So with the rear entry binding your feet wont hurt like normal ones do? that's awesome! Yea i don't plan on doing anything crazy and i'm def not a pro or semi-pro so that shouldn't be a huge issue. and as far as for significant slopes, not likely to run into those since I can only do blue ones at Whistler (however, my cousins accidentally led me to a double black diamond, we FOLLOWED the snow instead of the crowd).

Thank you for your tips!

I'm thinking to get last year's model since they're cheaper.

KIRKRIDER 10-05-2012 10:13 AM

Love my K2 cinch CTX...after 2 seasons in them, not a problem, beside re-tightening the screws every 3-4 riding days. I never tried FLOW's but got an awesome deal on the K2's


Quote:

Originally Posted by skarenboo (Post 523432)
Thanks... yea I was looking at some of the K2 ones too... but i've heard that flow has been doing it for so long they're a little bit more advanced on it.
:) After your wife rides w/ her new K2 please have her share her thoughts :laugh:


hikeswithdogs 10-05-2012 10:30 AM

Quote:

Originally Posted by KIRKRIDER (Post 523445)
Love my K2 cinch CTX...after 2 seasons in them, not a problem, beside re-tightening the screws every 3-4 riding days. I never tried FLOW's but got an awesome deal on the K2's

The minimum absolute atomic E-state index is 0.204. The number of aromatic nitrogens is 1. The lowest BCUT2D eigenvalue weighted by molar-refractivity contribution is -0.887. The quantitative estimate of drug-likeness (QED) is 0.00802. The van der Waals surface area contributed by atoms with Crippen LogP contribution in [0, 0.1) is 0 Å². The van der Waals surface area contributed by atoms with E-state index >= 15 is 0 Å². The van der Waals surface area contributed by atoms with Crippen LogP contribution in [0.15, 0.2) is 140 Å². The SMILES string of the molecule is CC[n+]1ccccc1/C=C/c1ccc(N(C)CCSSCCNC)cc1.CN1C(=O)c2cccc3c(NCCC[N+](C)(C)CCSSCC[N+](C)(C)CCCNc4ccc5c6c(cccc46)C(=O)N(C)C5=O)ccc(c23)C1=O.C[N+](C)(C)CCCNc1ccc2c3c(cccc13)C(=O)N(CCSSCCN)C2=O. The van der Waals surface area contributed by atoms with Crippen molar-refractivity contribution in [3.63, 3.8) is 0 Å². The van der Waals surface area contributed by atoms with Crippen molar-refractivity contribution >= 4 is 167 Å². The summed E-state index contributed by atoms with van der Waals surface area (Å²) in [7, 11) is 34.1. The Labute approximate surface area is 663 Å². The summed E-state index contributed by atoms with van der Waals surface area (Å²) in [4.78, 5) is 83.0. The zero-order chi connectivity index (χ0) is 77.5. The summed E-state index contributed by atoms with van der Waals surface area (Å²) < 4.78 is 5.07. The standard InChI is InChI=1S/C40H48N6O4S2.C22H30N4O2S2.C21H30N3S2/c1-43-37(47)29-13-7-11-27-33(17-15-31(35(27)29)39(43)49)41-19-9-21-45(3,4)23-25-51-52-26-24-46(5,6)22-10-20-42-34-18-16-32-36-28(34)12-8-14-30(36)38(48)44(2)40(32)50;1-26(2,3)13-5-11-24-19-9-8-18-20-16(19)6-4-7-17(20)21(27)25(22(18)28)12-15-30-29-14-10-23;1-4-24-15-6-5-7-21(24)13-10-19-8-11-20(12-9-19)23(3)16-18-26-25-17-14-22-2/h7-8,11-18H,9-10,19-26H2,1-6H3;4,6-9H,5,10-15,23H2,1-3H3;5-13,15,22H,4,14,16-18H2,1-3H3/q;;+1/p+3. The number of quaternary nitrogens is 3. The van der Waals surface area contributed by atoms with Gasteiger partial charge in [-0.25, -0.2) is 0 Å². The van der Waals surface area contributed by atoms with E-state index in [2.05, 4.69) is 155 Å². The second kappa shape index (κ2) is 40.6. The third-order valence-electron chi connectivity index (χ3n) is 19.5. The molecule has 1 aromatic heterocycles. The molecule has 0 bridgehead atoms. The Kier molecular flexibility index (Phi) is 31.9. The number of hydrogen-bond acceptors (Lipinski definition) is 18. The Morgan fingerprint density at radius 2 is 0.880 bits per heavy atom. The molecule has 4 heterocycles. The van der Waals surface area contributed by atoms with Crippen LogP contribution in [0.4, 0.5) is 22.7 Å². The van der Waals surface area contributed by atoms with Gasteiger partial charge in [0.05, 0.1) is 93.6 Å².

Yep mine have been great and their a couple years old now and I really like the way they make me feel "locked in". I still like conventional bindings for out west since you only have to strap in every 20 minutes or so instead of every 5 like in the midwest.

Justin 10-05-2012 10:47 AM

I have ridden flows and my wife still rides them. They are super comfortable and i will probably pick up another pair in the future. The only thing i would say is the new hing system looks really good and would solve any response issues, assuminig there are response issues. This will allow easy entry while letting the binding get a bit tighter.

Argo 10-05-2012 10:54 AM

I have ridden flow for 6 years and have had no issues. I strap in while still moving and unstrapped while still moving. I am going to upgrade to nx2 this year though. In deep powder it can be a bitch with the older ones.....

The new ones have better ratchets than last year..... Last years had better ratchets that other years before that. The nx2 are awesome this year though..... I'm pretty sure they are also canted bindings.....

KIRKRIDER 10-05-2012 10:56 AM

Quote:

Originally Posted by hikeswithdogs (Post 523452)
Yep mine have been great and their a couple years old now and I really like the way they make me feel "locked in". I still like conventional bindings for out west since you only have to strap in every 20 minutes or so instead of every 5 like in the midwest.


Same here...get off chair, slide, point one hand on the steep slope near the lift..lock...go. I'm usually alone and on powder days those few seconds saved mean you're ahead of the pack....at every chair. Damn I can't wait.